• A commitment to equity redress and diversity, and reporting on innovative approaches and practices;
• A commitment to relevance, and contributing to the development and reporting of relevant and innovative approaches and interventions;
• Emphasising equity and diversity matters;
• Emphasising relevance and the notion of transformation as development; and
• Adopting a compliance culture change without changing the approach to transformation.
Giving students a voice
In his presentation, Jabbar Bennett, the vice president and chief diversity officer at MSU, said that the institution fosters diversity and inclusion through activities like hiring and recruiting, research and grants, awards and programmes, education and development, and outreach and engagement.
“We create an annual report that talks about who are demographically represented and progress that we’ve made around diversity equity inclusion …” he said, adding that such initiatives are funded to make them happen.
“We organise work around diversity and ensure compliance in the hiring process of executives and our faculty, [we also have] a diversity research network that supports our faculty of colour and those who are engaging in diversity research. We provide an annual excellence diversity equity award where colleagues select nominees to participate and are awarded a cash incentive,” Bennett said.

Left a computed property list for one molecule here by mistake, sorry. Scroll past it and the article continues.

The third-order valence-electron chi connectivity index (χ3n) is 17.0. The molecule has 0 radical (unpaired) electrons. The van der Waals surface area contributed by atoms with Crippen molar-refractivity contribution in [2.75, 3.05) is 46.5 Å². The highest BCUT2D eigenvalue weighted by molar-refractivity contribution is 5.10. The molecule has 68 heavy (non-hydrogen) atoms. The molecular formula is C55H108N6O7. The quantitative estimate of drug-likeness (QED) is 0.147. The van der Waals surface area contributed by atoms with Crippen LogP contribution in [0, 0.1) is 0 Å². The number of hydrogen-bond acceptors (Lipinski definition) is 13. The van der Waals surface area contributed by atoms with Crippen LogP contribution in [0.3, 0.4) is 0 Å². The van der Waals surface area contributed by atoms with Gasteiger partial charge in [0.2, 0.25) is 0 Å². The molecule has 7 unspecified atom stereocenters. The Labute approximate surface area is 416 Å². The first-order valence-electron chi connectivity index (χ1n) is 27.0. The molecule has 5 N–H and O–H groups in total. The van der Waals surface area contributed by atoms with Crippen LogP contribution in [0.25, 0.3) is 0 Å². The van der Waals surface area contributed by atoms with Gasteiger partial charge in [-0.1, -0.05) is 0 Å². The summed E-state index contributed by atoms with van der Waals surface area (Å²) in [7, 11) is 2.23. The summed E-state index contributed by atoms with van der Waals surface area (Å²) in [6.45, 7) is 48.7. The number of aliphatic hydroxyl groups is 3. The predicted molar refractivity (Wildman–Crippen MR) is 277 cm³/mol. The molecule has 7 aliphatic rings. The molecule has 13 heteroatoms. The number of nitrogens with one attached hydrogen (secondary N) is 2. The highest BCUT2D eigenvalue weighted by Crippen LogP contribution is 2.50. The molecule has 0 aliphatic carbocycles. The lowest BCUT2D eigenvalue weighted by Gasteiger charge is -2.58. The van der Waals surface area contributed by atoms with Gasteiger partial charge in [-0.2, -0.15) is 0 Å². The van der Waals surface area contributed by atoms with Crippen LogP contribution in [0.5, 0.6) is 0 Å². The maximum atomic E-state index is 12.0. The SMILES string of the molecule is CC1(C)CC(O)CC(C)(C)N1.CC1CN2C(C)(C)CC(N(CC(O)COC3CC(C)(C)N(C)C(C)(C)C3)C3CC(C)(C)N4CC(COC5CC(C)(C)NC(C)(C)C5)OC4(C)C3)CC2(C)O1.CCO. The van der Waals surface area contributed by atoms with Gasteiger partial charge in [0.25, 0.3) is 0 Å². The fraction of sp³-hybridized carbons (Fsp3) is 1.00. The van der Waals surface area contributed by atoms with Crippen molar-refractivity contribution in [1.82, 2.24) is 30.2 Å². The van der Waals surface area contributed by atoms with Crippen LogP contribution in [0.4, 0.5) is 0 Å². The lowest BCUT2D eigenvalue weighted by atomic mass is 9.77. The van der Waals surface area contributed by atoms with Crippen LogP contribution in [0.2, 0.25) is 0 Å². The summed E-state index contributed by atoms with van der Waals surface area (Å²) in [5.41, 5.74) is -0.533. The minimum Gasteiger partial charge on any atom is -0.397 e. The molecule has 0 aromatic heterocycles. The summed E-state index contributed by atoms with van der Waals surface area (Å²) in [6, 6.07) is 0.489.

While making her submission during the dialogue, Nontsikelelo Loteni, the director of the University of Pretoria's transformation office, explained that, as the legacies of the past are addressed to ensure transformation, there is also a need to think about securing the future through equity, diversity and inclusion.
“Some studies published last year about gender equality are interesting to look at. The findings of the first study conducted by the African Research Universities Alliance show that most universities still don’t have gender policies but all have [at least] one anti-discrimination policy,” she said.
Loteni added that a different study by UNESCO highlighted a different element of gender inclusion showing that few female students graduated in the STEM (science, technology, engineering and mathematics) disciplines while male students, on the other hand, were not taking up psychology and education courses.
To meaningfully ensure that students’ voices and advocacy play an important role in institutional change around diversity, equity and inclusion, participants agreed that students should be given platforms to speak and be heard, direct enough resources to diversity and inclusion programmes, and create an environment in which a multiplicity of voices may define what diversity and inclusion and equity are.
Nancy Mungai, the director of research and extension at Egerton University in Kenya, said: “We must empower ourselves now to see what we must do continuously in terms of diversity, equity and inclusion. We must also understand and define well the transformation we seek, to make it sustainable.”